The 340B world received a big dose of good news this week when the Health Resources and Services Administration (HRSA) notified six drug manufacturers that their practice of not extending 340B pricing to contract pharmacies was in violation of the statute.
In letters sent on May 17, Diana Espinosa, HRSA Acting Administrator, ordered the manufacturers to immediately return to offering 340B pricing to covered entities for drugs dispensed through their contract pharmacies. She also directed the companies to submit plans by June 1 for reselling 340B drugs through contract pharmacies without restriction, and she floated the threat of Civil Monetary Penalties of $5,000 per overcharged transaction in addition to paying refunds for those drugs.
Like our customers, all of us at Sentry are eager to see how the manufacturers respond, beyond the public statements many have issued defending their actions. Recent precedent strongly suggests that at least some of the drug companies are girding for a fight on this issue and will look to either delay complying with the order or file lawsuits and entrench their positions.
The dispute began nearly a year ago when Eli Lilly published notice that it would not offer 340B pricing on its popular drug Cialis when dispensed at contract pharmacies. Since then, AstraZeneca, Novartis, Novo Nordisk, Sanofi and United Therapeutics joined in with various contract pharmacy restrictions of their own.
What it means for covered entities
Sentry has kept the needs of customers front and center. And because we are a data company, we understand the importance of being able to clearly demonstrate the impact these manufacturer restrictions have had on covered entities.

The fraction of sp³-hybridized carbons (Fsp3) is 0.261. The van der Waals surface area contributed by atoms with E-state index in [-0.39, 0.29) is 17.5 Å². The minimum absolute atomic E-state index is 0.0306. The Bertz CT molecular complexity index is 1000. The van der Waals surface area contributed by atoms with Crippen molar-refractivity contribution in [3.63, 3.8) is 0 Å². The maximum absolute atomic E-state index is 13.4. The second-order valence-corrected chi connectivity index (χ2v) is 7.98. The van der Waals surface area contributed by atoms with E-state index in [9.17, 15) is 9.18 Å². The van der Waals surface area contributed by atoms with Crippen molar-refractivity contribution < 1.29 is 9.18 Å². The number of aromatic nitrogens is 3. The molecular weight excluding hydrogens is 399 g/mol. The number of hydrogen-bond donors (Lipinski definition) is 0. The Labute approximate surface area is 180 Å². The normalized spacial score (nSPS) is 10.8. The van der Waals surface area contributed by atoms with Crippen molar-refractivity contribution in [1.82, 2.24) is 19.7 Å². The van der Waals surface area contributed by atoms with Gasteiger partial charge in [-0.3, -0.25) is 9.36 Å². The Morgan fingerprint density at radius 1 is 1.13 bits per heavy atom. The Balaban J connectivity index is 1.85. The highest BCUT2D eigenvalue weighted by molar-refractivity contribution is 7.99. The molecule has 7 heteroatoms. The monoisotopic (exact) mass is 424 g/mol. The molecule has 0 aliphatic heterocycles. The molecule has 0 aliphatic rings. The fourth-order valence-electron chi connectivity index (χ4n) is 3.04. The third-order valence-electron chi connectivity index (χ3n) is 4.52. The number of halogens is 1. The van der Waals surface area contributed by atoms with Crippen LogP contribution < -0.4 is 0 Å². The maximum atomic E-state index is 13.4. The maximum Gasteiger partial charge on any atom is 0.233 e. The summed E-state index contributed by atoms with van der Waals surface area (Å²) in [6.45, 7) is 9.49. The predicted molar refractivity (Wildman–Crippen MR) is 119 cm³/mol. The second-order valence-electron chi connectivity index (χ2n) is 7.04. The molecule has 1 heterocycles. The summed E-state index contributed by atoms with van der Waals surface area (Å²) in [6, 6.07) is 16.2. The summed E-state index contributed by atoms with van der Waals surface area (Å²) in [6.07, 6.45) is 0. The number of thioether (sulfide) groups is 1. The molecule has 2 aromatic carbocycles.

Accordingly, Sentry has been compiling impact reports since September 2020 that have tracked cumulative exclusions from each manufacturer based on claims submitted to us. Those reports are available via request to our customers through their account management teams or the SentryOne Help Team to help support them in their dispute.
What will happen next?
Each of the manufacturers has taken slightly different approaches to the contract pharmacy exclusions, which suggests we could see six different approaches to lawsuits filed in six different courts. We have already seen this week, three of the manufacturers filed motions in relation to the letters. Even if some choose to simply comply, the odds are good that, given the long lead cycle of pricing updates by wholesalers, the process of restarting 340B pricing will drag on past June 1. In addition to wholesaler and manufacturer roles, contract pharmacies and covered entities will need to review missed opportunities and assess how they’re impacted by these past 340B eligible claims, that have not been available. They may also eventually choose to seek reimbursement once 340B prices are available. Several questions remain on what a refund or credit would look like and how covered entities, after close to a year of missed inventory and reimbursement, will be made whole. For now, 340B price availability is not listed for these manufacturers (with the exception of one manufacturer that had previously moved their implementation date), and any ordering today will continue to result in overcharges. The bigger question, who does this dangerous pricing game ultimately impact? Patients.
Nevertheless, HRSA’s move is undoubtedly a positive one and follows a recent string of encouraging moves from the federal government. We continue to monitor the situation closely and are working with our teams on any changes to manufacturer exclusions. And of course, we’ll be providing updates as we have them.